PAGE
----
Your Ag Newsroom


Ant Mounds in Pastures

May 2, 2016

Pastures and rangeland host numerous insect species. While the majority of these insects are benign, some are considered pests. The latter is especially true when insects inhabit areas where they were not previously observed, or areas where their presence is a nuisance. In some instances, these perceived pests are actually providing valuable ecosystem services. Recently, a report came in of large ant mounds in a pasture. After investigation it was determined that the mounds are the creation of the Allegheny mound ants (Formica exsectoides), which are native to North America. The name is slightly misleading as the range of the Allegheny ants extends from Nova Scotia south to the mountains of Georgia, and west to the eastern edge of the Rocky Mountains. However, the habitat that promotes Allegheny mound ant colonies is sporadic in the known range.

Mound Profile
The mounds observed in South Dakota vary in size but are approximately 6-12 inches in height and vary in diameter from 6-24 inches. In other parts of their range these mounds can potentially reach sizes of 3.5 feet tall and 18 feet in diameter. The mounds have a characteristic bare patch on the top, which allows energy from the sun to heat the belowground colony. The top layers of the colony consist of thatch, which is used to protect the mound from extreme weather. The diameter of the mound can be used to estimate the population density of the ants within. A nest that is 6-18 inches in diameter would have approximately 500-3000 ants, 18-36 inches approximately 1,000-6,000 ants, and 36-60 inches approximately 3,000-10,000 ants.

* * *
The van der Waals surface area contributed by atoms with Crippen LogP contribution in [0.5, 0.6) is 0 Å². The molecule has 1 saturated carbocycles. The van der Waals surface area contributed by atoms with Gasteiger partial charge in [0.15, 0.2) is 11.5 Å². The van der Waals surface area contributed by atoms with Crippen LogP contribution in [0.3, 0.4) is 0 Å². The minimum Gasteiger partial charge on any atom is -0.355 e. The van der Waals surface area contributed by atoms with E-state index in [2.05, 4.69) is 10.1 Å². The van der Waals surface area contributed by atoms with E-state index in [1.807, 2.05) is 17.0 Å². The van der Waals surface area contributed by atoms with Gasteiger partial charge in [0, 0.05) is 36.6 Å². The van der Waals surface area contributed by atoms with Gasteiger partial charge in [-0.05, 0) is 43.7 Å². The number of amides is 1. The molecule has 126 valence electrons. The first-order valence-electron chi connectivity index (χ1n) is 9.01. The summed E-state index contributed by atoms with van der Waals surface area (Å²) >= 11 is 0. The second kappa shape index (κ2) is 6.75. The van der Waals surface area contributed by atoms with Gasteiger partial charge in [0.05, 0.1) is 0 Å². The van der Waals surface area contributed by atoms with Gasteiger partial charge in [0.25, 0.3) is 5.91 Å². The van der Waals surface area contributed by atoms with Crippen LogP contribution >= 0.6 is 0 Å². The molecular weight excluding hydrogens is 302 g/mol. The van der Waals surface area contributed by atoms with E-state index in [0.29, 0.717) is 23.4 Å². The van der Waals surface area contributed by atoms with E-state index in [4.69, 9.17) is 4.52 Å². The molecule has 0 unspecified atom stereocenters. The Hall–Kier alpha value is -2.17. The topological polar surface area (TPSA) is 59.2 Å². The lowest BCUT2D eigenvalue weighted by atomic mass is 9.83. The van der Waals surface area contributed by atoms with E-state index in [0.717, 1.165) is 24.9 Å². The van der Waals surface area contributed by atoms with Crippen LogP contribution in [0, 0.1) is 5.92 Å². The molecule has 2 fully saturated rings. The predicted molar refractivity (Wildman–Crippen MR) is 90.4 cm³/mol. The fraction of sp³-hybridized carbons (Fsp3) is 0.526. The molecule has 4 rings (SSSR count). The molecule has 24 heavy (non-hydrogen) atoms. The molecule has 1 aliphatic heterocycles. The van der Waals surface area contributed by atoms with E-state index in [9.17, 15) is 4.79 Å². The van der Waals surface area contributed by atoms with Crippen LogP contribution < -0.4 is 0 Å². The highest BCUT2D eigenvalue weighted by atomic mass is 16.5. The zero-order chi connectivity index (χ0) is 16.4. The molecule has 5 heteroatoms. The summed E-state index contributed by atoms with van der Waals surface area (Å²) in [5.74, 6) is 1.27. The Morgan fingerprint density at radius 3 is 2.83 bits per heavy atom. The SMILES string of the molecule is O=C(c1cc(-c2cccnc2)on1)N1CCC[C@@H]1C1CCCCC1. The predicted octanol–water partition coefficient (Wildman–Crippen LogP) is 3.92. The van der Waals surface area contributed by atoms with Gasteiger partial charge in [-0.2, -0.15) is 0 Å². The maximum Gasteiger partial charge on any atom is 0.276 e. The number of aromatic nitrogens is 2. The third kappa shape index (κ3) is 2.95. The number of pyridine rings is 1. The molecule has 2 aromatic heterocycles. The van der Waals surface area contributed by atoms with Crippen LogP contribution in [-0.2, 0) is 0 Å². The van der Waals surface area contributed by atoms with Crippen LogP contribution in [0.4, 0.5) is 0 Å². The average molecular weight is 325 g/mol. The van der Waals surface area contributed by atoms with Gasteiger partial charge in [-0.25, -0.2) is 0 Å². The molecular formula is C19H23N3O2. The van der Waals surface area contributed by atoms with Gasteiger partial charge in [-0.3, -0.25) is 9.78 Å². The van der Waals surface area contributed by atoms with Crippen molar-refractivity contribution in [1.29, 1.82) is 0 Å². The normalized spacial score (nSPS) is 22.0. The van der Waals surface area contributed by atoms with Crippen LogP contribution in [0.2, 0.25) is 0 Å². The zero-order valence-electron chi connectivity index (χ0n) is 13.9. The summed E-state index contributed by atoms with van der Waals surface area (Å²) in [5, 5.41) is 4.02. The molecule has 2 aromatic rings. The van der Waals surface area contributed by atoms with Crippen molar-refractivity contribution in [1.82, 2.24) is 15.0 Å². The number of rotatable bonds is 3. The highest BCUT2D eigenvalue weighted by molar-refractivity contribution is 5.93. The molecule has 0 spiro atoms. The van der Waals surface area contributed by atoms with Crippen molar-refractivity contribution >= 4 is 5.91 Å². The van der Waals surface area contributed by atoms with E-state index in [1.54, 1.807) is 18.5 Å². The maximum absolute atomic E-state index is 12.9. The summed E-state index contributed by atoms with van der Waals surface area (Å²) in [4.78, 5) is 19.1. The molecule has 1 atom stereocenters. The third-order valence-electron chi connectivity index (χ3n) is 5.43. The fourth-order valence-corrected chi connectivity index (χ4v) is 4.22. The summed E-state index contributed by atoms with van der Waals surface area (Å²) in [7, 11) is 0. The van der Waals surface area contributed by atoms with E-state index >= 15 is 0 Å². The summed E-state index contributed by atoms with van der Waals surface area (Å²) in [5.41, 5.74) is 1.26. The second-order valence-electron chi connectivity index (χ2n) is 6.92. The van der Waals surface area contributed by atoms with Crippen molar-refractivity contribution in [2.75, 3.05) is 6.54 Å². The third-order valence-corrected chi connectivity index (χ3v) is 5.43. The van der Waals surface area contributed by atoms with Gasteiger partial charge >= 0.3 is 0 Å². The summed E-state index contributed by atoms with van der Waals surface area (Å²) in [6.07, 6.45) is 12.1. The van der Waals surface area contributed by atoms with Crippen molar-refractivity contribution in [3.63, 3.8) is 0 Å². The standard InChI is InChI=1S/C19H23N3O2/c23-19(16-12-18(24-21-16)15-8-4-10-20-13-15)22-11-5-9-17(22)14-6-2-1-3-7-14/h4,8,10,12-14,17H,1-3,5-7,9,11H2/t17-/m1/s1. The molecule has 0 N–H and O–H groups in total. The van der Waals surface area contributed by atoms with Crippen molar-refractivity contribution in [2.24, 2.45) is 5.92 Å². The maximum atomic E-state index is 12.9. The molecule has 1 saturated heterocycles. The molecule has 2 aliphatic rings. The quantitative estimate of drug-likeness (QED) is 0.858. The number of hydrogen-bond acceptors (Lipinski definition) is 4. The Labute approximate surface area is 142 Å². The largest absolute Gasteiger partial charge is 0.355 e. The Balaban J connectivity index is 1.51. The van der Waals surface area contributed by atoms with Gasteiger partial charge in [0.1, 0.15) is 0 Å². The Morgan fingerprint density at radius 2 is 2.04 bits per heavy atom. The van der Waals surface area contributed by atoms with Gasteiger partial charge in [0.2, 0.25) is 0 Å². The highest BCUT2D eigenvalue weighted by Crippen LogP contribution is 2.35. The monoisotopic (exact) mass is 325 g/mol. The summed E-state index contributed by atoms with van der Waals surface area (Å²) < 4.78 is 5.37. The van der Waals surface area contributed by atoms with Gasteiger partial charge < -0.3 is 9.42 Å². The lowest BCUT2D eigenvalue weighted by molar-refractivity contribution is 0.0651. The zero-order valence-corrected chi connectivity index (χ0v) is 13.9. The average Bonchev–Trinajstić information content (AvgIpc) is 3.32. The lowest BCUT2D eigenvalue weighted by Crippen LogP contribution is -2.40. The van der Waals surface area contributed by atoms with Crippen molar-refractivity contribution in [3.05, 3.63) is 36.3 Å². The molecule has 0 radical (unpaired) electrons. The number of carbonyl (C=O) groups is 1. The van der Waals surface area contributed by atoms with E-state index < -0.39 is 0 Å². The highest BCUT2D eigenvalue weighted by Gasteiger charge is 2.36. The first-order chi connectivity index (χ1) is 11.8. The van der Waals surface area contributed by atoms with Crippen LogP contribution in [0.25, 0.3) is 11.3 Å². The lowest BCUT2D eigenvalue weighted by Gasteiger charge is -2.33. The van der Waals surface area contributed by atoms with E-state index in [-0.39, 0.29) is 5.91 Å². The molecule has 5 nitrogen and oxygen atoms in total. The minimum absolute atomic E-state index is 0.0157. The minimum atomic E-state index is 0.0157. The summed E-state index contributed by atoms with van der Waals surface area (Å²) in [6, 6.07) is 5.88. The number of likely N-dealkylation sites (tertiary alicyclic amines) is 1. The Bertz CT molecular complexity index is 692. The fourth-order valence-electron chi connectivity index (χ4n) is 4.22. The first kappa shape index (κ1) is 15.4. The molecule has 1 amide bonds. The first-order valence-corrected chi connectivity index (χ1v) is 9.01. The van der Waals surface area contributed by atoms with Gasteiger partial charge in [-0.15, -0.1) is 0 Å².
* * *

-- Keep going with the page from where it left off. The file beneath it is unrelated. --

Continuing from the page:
The worker ants remove plants from their mounds by biting them and excreting formic acid into the wound, and can easily be viewed crawling on the bare patch on the top of the mound (Figure 3). If a mound is severely disturbed the Allegheny ants will establish a new mound nearby.

Allegheny Mound Ant Identification

The worker caste of the Allegheny mound ants are the most abundant in the colony. The workers have a red head and thorax (middle region of the body) and a black abdomen (posterior region of the body) (Figure 2). They have black antennae and legs. The workers have large mandibles and should be handled with care as they can inflict a painful bite.

Benefits & downsides associated with Allegheny Mound Ants
There are many positive aspects associated with the presence of Allegheny mound ants in pasture or rangeland. These ants feed on pest insects including aphids, grasshoppers, and other insects that can negatively affect grass. They also feed on weed seeds and can reduce weed populations.

One downside associated with Allegheny mound ants is that the mounds can complicate mowing. Increases in the number of mounds or colonies are associated with reduced ground cover and the subsequent reductions in shade. When mounds are shaded the chances for the ants within the mound to survive are greatly diminished. Another downside to having ant mounds present is that the amount of plant growth on ant mounds can be significantly reduced, causing small-scale patchiness throughout the affected area (Blomqvist et al. 2000).

There are no insecticides labeled for the management of Allegheny mound ants in South Dakota. Mounds can be knocked down, but the ants will quickly rebuild and create satellite nests. Continued disturbance may discourage them from rebuilding, but this is very labor intensive especially if there are numerous mounds in an area.


  • Blomqvist, M. M. et al. 2000. Interactions between above- and belowground biota: importance for small-scale vegetation mosaics in a grassland ecosystem.
  • Choate, B. A. and F. Drummond. 2008. Allegheny mound ant. The University of Maine Cooperative Extension.

Source: Adam J. Varenhorst, South Dakota State University